To the four cardinals, three of whom wrote a book prior to the first synod insisting that nothing could change, this of course looks like capitulation. (Cardinal Burke, it is worth remembering, was removed as head of the Vatican’s highest court because he rejected any reform to the annulment process — a reform sanctioned by the synod — on the grounds that it would undermine marriage).
And they will continue to see it that way.
So, too, will the lay elite intellectuals and journalists who continue to scream that the entire edifice of Catholic teaching on indissolubility will unravel as a result, and construct elaborate arguments that AL cannot possibly say what it says.
It is not easy for young converts fleeing the Anglican doctrinal muddle in search of rock-like objectivity, and who saw the synod through that prism. Nor is it easy for the culture warriors, who are all too happy to look away from the pain of people’s shattered marriages to focus on the defense of the institution of marriage faced with divorce and the hook-up culture.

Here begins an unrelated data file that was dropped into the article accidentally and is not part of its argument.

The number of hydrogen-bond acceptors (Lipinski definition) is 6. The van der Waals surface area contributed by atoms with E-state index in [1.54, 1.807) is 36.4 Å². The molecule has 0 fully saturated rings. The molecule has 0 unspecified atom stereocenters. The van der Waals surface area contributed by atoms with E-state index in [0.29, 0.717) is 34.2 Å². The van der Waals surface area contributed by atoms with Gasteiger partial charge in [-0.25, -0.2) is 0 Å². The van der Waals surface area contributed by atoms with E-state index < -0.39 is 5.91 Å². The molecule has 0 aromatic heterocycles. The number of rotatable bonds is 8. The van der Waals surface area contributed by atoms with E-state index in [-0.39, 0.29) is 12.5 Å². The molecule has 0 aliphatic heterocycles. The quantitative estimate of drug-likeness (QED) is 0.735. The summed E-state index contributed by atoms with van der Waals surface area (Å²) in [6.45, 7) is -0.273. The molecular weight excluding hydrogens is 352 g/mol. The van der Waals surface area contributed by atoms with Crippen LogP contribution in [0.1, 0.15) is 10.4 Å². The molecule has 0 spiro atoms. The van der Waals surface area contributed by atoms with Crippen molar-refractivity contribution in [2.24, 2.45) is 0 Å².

And it is not easily grasped by those Pope Francis calls the “doctors of the law” in whom fear of being swamped or contaminated by a world of relativism and sin is so great that it becomes the single driving focus of their attention.
They suspect that Amoris undermines the affirmation of objective truth in Veritatis Splendor (which it doesn’t, but it certainly shifts the focus away from the defense of truth to the defense of the way Grace works in a soul.)
Many are good people, clever people, faithful Catholics, who want to defend the Church and promote the Good and the True. Some I consider friends. And as their friend, I have to tell them that in their anxiety and fear they have been tempted down the road of dissent, rejecting a Spirit-filled process of ecclesial discernment.